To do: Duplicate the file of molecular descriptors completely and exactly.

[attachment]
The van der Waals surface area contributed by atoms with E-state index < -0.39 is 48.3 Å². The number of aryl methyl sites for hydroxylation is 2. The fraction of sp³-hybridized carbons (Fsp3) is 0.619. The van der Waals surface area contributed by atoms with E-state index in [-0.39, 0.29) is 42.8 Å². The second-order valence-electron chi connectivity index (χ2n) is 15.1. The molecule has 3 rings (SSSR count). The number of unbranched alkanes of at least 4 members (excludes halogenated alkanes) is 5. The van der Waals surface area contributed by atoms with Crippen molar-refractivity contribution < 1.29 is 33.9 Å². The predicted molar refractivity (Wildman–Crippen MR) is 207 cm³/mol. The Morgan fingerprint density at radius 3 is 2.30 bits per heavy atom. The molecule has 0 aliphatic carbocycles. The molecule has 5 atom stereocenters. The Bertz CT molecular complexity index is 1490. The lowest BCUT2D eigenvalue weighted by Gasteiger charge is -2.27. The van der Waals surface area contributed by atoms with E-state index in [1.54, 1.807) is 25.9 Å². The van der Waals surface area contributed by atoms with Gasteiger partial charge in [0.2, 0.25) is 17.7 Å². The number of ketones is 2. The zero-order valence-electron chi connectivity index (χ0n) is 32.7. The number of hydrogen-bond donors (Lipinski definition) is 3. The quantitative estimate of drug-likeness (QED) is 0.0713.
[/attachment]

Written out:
The van der Waals surface area contributed by atoms with E-state index < -0.39 is 48.3 Å². The number of aryl methyl sites for hydroxylation is 2. The fraction of sp³-hybridized carbons (Fsp3) is 0.619. The van der Waals surface area contributed by atoms with E-state index in [-0.39, 0.29) is 42.8 Å². The second-order valence-electron chi connectivity index (χ2n) is 15.1. The molecule has 3 rings (SSSR count). The number of unbranched alkanes of at least 4 members (excludes halogenated alkanes) is 5. The van der Waals surface area contributed by atoms with Crippen molar-refractivity contribution < 1.29 is 33.9 Å². The predicted molar refractivity (Wildman–Crippen MR) is 207 cm³/mol. The Morgan fingerprint density at radius 3 is 2.30 bits per heavy atom. The molecule has 0 aliphatic carbocycles. The molecule has 5 atom stereocenters. The Bertz CT molecular complexity index is 1490. The lowest BCUT2D eigenvalue weighted by Gasteiger charge is -2.27. The van der Waals surface area contributed by atoms with E-state index in [1.54, 1.807) is 25.9 Å². The van der Waals surface area contributed by atoms with Gasteiger partial charge in [0.2, 0.25) is 17.7 Å². The number of ketones is 2. The zero-order valence-electron chi connectivity index (χ0n) is 32.7. The number of hydrogen-bond donors (Lipinski definition) is 3. The quantitative estimate of drug-likeness (QED) is 0.0713.